On April 2015

5 strategies to help prevent osteoporosis

Osteoporosis comes without warning and affects millions of women each year.

According to the U.S. National Library of Medicine, ”about half of all women over the age of 50 will have a fracture of the hip, wrist or vertebra (bone of the spine) during their lifetime” as a result of it.

Dr. Yun Ling, Internal Medicine Physician for Central Utah Clinic, explains that osteoporosis “is related to the sharp hormone level drop in estrogen and progesterone. These two hormones stimulate bone density. Once they decrease, your bones start to thin.”

Because osteoporosis has no symptoms, Dr. Ling recommends five strategies to help prevent this debilitating condition.

1. Exercise

Dr. Ling suggests a combination of weight-bearing exercises accompanied by cardiovascular activities such as running or jogging.

2. Keep the calcium coming

Dr. Ling recommends a diet rich in dairy, green leafy vegetables and beans. Calcium supplements don’t work as well as natural calcium found in food, so get as much calcium from your meals as possible.

And stay away from the soda! Dr. Ling warns against too much caffeine, as it can deplete the bone of calcium.

3. Pay attention to Vitamin D

Because of the real concern about skin cancer, people are lathering up with sun block, which prevents the body from absorbing much-needed Vitamin D. About 75 percent of the American population is deficient in Vitamin D. The good news is that supplements are a safe and effective alternative to sunlight. Start checking your Vitamin D levels around the age of 30.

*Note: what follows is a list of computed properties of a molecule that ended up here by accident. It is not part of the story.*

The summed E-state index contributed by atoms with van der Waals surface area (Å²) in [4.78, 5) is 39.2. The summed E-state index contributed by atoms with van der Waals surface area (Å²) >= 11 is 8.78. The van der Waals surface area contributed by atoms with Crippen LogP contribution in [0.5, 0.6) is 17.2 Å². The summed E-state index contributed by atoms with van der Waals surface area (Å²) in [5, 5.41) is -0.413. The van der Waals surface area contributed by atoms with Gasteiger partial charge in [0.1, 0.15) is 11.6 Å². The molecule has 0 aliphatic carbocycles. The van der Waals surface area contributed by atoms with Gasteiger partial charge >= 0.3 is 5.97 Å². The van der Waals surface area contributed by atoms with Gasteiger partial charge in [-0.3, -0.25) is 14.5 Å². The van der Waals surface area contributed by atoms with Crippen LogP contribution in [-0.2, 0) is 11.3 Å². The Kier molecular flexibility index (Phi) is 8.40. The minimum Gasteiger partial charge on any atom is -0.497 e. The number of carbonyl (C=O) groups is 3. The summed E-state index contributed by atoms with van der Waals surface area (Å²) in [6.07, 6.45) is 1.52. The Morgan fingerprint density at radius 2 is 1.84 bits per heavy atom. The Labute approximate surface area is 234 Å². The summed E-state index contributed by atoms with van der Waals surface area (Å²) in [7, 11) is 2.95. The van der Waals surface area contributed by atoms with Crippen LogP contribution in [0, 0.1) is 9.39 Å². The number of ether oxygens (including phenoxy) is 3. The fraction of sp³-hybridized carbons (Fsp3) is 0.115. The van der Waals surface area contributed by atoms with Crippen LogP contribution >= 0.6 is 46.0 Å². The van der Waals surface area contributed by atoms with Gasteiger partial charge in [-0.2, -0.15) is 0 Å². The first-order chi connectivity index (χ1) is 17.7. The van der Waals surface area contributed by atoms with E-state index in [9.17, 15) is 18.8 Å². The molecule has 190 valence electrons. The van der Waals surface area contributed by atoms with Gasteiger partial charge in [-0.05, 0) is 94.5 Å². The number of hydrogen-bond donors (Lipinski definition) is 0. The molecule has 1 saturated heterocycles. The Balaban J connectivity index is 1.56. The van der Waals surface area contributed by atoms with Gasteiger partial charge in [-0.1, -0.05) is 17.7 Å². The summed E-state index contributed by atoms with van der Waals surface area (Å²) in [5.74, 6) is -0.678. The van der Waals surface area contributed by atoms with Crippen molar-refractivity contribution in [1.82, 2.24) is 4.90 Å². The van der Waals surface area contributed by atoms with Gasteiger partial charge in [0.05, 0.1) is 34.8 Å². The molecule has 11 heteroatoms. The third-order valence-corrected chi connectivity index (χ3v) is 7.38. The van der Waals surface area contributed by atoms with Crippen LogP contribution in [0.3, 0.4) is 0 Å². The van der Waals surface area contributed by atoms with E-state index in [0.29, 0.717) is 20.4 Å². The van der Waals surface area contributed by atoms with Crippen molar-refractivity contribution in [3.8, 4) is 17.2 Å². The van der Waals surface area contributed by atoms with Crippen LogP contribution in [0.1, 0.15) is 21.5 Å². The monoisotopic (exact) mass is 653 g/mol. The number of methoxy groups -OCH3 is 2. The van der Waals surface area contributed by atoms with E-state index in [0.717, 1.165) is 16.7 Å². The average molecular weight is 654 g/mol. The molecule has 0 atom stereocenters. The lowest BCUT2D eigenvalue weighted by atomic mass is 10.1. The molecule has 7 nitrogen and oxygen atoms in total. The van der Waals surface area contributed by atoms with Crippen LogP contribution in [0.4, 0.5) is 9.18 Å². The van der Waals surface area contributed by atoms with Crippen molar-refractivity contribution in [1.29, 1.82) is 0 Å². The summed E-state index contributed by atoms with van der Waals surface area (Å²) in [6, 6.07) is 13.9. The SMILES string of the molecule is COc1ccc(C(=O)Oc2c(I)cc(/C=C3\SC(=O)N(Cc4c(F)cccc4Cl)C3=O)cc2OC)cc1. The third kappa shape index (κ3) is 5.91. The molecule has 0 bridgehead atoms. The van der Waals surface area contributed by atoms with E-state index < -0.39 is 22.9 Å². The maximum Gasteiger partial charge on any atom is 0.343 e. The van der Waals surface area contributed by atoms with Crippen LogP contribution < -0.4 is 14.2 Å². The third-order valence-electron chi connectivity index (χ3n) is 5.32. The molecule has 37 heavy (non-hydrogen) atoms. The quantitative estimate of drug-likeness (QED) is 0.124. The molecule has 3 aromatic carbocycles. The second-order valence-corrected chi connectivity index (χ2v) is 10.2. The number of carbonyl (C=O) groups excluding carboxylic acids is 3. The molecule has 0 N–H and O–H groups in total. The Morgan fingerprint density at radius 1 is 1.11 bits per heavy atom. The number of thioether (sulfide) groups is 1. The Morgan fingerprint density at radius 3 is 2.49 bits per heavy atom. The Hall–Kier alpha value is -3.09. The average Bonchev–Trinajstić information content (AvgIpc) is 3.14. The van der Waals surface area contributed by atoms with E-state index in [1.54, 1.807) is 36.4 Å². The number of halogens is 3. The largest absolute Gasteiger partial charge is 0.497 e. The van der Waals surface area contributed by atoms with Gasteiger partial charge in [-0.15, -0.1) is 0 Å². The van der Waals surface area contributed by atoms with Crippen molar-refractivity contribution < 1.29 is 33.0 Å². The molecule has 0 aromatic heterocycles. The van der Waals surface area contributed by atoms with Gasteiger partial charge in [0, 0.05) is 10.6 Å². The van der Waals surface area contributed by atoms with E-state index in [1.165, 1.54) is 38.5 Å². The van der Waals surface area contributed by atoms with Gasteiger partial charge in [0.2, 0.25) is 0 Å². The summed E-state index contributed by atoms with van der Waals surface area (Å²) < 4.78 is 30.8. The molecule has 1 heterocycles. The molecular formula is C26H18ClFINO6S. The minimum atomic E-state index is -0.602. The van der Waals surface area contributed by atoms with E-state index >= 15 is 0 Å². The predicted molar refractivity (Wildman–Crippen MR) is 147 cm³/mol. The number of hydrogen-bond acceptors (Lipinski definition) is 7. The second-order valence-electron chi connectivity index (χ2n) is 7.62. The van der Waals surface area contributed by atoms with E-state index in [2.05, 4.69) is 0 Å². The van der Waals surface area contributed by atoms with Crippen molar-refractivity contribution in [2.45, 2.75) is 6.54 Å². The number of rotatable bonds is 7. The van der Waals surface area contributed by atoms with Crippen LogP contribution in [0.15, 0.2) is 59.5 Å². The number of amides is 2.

4. Screen early

One of the most common risk factors for osteoporosis is genetics. If you have a history of osteoporosis in your family, go see a doctor for a screening right away. This can help guard against any further calcium depletion.

5. Take your meds

In moderate to severe cases of osteoporosis, many patients have found success with some types of medications, such as Fosamax, Reclast and Prolia. However Dr. Ying is aware that some patients experience side effects.

“Not everyone can take prescription medications. Some experience irritation of the esophagus,” said Dr. Ling. “In that case, many switch to injections. For people with gastrointestinal problems, injections offer an effective option.”

By keeping an active lifestyle, incorporating healthy foods into your diet, getting lots of Vitamin D, screening early for osteoporosis, and receiving proper treatment through medication, you can arm yourself with the strongest tools to build strong bones.

To find out more about how to treat osteoporosis, or to schedule an appointment with Dr. Ling, connect with Central Utah Clinic for information on services, locations, events and more. www.centralutahclinic.com

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